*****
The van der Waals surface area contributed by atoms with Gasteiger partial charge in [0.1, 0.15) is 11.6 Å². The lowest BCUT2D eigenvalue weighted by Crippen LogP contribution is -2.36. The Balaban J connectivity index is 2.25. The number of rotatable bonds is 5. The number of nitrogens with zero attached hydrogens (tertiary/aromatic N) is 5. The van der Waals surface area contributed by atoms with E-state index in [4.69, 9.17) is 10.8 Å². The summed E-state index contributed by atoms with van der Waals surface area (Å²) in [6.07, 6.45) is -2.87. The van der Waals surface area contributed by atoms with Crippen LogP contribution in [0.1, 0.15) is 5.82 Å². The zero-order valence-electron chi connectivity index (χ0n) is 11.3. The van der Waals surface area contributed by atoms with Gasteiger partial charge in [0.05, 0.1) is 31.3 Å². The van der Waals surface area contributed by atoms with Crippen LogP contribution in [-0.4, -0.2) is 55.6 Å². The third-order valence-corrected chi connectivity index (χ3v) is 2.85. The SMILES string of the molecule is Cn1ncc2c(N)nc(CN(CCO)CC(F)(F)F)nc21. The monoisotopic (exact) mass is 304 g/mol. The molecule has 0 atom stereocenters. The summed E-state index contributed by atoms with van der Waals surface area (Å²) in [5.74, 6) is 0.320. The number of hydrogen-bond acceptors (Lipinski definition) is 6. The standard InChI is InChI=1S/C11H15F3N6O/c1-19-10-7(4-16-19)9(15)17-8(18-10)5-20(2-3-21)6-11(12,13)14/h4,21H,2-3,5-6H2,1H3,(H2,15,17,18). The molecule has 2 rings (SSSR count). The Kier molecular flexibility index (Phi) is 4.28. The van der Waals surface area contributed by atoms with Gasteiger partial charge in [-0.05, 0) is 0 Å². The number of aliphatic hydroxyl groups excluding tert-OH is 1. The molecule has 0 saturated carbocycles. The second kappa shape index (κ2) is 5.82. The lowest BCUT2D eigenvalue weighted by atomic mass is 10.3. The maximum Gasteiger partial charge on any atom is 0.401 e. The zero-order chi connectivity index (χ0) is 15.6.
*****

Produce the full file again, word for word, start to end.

The van der Waals surface area contributed by atoms with Gasteiger partial charge in [0.1, 0.15) is 11.6 Å². The lowest BCUT2D eigenvalue weighted by Crippen LogP contribution is -2.36. The Balaban J connectivity index is 2.25. The number of rotatable bonds is 5. The number of nitrogens with zero attached hydrogens (tertiary/aromatic N) is 5. The van der Waals surface area contributed by atoms with E-state index in [4.69, 9.17) is 10.8 Å². The summed E-state index contributed by atoms with van der Waals surface area (Å²) in [6.07, 6.45) is -2.87. The van der Waals surface area contributed by atoms with Crippen LogP contribution in [0.1, 0.15) is 5.82 Å². The zero-order valence-electron chi connectivity index (χ0n) is 11.3. The van der Waals surface area contributed by atoms with Gasteiger partial charge in [0.05, 0.1) is 31.3 Å². The van der Waals surface area contributed by atoms with Crippen LogP contribution in [-0.4, -0.2) is 55.6 Å². The third-order valence-corrected chi connectivity index (χ3v) is 2.85. The SMILES string of the molecule is Cn1ncc2c(N)nc(CN(CCO)CC(F)(F)F)nc21. The monoisotopic (exact) mass is 304 g/mol. The molecule has 0 atom stereocenters. The summed E-state index contributed by atoms with van der Waals surface area (Å²) in [5.74, 6) is 0.320. The number of hydrogen-bond acceptors (Lipinski definition) is 6. The standard InChI is InChI=1S/C11H15F3N6O/c1-19-10-7(4-16-19)9(15)17-8(18-10)5-20(2-3-21)6-11(12,13)14/h4,21H,2-3,5-6H2,1H3,(H2,15,17,18). The molecule has 2 rings (SSSR count). The Kier molecular flexibility index (Phi) is 4.28. The van der Waals surface area contributed by atoms with Gasteiger partial charge in [-0.05, 0) is 0 Å². The number of aliphatic hydroxyl groups excluding tert-OH is 1. The molecule has 0 saturated carbocycles. The second kappa shape index (κ2) is 5.82. The lowest BCUT2D eigenvalue weighted by atomic mass is 10.3. The maximum Gasteiger partial charge on any atom is 0.401 e. The zero-order chi connectivity index (χ0) is 15.6.